The density perturbations reflected in the observed temperature fluctuations of the cosmic microwave background and the large-scale distribution of galaxies are consistent with a power law as a function of scale, P(k)=Askns, with observables of the amplitude As and power law index ns, where k is the wave number corresponding to a given Fourier mode of the primordial density perturbations. We also consider the possibility that the power law index itself can vary with scale, a quantity defined as αs=dns/dlnk [6]. The gravitational wave perturbations (or “tensor” perturbations of the metric in general relativity) can likewise be described as a power law with power spectrum P(k)=Atknt+1 (with, unfortunately, a different historical convention for the power law index!). The precise definition of amplitudes depends on the scale at which they are defined. Assuming that both power spectra are given by these forms, the set of observables we can hope to probe is As, ns, αs, At, and nt, with the first two of these being well measured already. (A variation with scale of the tensor power law is almost surely unobservable.) It has long been appreciated that in simple models of inflation driven by a single scalar field, the two power spectra describing the density and gravitational-wave perturbations are not independent. Expanding expressions for measurable quantities in series of so-called “slow-roll” parameters (formed from the expansion rate and its derivatives during inflation) gives a relation between r=At/As, the ratio of density to tensor perturbation amplitudes, and nt [7]. Unfortunately, obtaining precise measurements of nt seems unlikely.

Boyle and Steinhardt [3] employ a simple alternate strategy: expand the Hubble parameter (which quantifies the expansion rate of the universe) during inflation, H(φ), as a Taylor expansion in the value of the inflaton field φ around the field value generating the perturbation scales of interest, φ* [as in Eq. (2) of their paper]. (Note that, while convenient to parameterize the evolution of H in terms of the effects of some effective inflaton field ϕ, this is not necessary and the results do not depend on inflation being driven by an actual fundamental scalar field.) Then, by truncating this expansion after two, three, or four terms and requiring that the resulting functional form for H(φ) be valid until the end of inflation, Boyle and Steinhardt have generated “bootstrap tests”—sets of numerical relations between the observables r,ns, and αs. Current microwave background temperature power spectrum measurements by, for example, the WMAP satellite combined with the higher-resolution ACT experiment, give ns=0.962±0.013 for a model with αs=0, and ns=1.032±0.039 and αs=-0.034±0.018 for models with both ns and αs as free parameters [8].

The tensor-scalar ratio r can be probed by looking for the “curl” mode in the gradient-curl decomposition of the polarization of the microwave background [9]. So far, WMAP plus ACT measurements give an upper limit r<0.25 at 95% confidence level, based mostly on microwave background temperature fluctuations. Further improvement requires polarization measurements; upcoming experiments (Fig. 1) will likely have the sensitivity and systematic error control to detect a tensor amplitude as small as r=0.01 (provided that contaminating polarized emission at microwave wavelengths from our own galaxy can be understood well enough) [10].

The largest observational hurdle for decisive tests of the full set of bootstrap relations may be measuring αs to sufficient precision; note that the first bootstrap test predicts αs=-5.3×10-4. Future measurements of 21-cm radiation from neutral hydrogen prior to the reionization of the universe by the first stars and galaxies can, in principle, probe αs at the level of 10-4 [11], although this exciting prospect depends partly on control of systematic errors that are not well understood at present.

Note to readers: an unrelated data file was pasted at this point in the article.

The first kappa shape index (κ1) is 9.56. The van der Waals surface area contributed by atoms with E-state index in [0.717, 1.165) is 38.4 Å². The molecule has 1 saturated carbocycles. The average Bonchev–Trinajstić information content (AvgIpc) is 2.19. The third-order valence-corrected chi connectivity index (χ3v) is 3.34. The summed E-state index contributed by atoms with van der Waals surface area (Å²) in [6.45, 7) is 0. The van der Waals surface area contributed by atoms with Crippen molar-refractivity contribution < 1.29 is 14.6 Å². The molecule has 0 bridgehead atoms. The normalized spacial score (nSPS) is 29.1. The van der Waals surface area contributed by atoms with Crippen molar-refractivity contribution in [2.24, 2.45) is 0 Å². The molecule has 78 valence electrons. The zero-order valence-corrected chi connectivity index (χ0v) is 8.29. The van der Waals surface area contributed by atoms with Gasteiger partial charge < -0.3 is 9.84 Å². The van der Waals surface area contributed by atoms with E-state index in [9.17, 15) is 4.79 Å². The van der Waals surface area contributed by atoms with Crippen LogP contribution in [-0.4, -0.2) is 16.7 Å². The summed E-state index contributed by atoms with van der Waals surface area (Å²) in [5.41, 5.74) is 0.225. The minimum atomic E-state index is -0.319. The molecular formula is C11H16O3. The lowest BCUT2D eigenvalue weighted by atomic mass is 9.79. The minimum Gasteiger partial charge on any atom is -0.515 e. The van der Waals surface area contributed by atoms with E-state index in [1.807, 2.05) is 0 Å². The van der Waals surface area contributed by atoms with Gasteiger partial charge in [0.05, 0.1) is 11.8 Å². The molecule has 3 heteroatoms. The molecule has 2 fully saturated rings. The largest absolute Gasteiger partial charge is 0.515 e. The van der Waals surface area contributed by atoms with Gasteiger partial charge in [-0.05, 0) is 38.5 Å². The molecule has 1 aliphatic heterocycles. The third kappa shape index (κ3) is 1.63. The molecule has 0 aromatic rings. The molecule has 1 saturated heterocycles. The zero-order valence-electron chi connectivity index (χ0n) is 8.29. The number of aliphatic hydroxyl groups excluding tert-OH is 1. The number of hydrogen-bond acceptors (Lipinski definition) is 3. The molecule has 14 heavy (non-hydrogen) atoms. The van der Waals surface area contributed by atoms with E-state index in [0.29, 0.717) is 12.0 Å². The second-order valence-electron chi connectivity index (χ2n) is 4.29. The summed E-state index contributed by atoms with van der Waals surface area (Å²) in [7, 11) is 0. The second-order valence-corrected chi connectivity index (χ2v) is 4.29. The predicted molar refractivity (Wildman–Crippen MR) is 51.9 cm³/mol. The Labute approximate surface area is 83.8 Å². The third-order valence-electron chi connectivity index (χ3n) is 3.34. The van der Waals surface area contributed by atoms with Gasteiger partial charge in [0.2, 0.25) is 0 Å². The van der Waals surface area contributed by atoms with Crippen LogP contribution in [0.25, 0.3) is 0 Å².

The bootstrap tests presented here involve only quantities that are potentially observable with current or upcoming experiments. In the absence of inflation, there is no reason why r,ns, and αs should have any particular relationships between them. If the relationships presented in this paper are observed, this is strong evidence in favor of an inflationary origin for primordial perturbations, and constitutes a direct probe of physics at an energy scale far beyond the reach of any particle accelerator. If they are not satisfied, inflation may still be the leading contender for explaining the flatness and horizon problems, but the evolution of H during inflation is then not determined by the first few terms in a Taylor expansion around the field value φ*, corresponding to the scales which we can directly probe observationally. In the words of Boyle and Steinhardt, this “sad circumstance” would mean that the evidence in favor of inflation occurring in the early universe would likely remain circumstantial.

References

  1. A. R. Liddle, in 1998 ICTP Summer School in High Energy Physics and Cosmology, edited by A. Masiero, G. Senjanovic, and A. Smirnov (World Scientific, Singapore, 1999)[Amazon][WorldCat].
  2. W. Kinney, arxiv:0902.1529.
  3. L. Boyle and P. J. Steinhardt, Phys. Rev. Lett. 105, 241301 (2010).
  4. J. E. Lidsey et al., Rev. Mod. Phys. 69, 373 (1997).
  5. E. W. Kolb and M. S. Turner, The Early Universe (Westview Press, Boulder, Colorado, 1994)[Amazon][WorldCat].
  6. A. Kosowsky and M. S. Turner, Phys. Rev. D 52, 1739 (1995).
  7. A. A. Starobinsky, Sov. Astron. Lett. 11, 133 (1985); E. J. Copeland, E. W. Kolb, A. R. Liddle, and J. E. Lidsey, Phys. Rev. D 49, 1840 (1994).
  8. J. Dunkley et al., arxiv:1009.0866.
  9. M. Kamionkowski, A. Kosowsky, and A. Stebbins, Phys. Rev. Lett. 78,2058 (1997); U. Seljak and M. Zaldarriaga, 78, 2054 (1997).
  10. Y. D. Takahashi et al., Astrophys. J. 711, 1141 (2010).
  11. Y. Mao et al., Phys. Rev. D 78, 023529 (2008); M. Tegmark and M. Zaldarriaga, 82, 103501 (2010).
  12. H. C. Chiang et al., Astrophys. J. 711, 1123 (2010).

About the Author: Arthur Kosowsky


Arthur Kosowsky

Arthur Kosowsky is Associate Professor in the Department of Physics and Astronomy at the University of Pittsburgh, and has previously been a member of the faculty at Rutgers University. He received his Ph.D. from the University of Chicago in 1994 and was a Junior Fellow in the Society of Fellows at Harvard University. In 2010 he was recognized as an Outstanding Referee by the American Physical Society. His work has covered a number of topics in theoretical cosmology, including the microwave background radiation, relic gravitational radiation from the early universe, primordial magnetic fields, and peculiar velocities. (Photo credit: Regina Schulte-Ladbeck)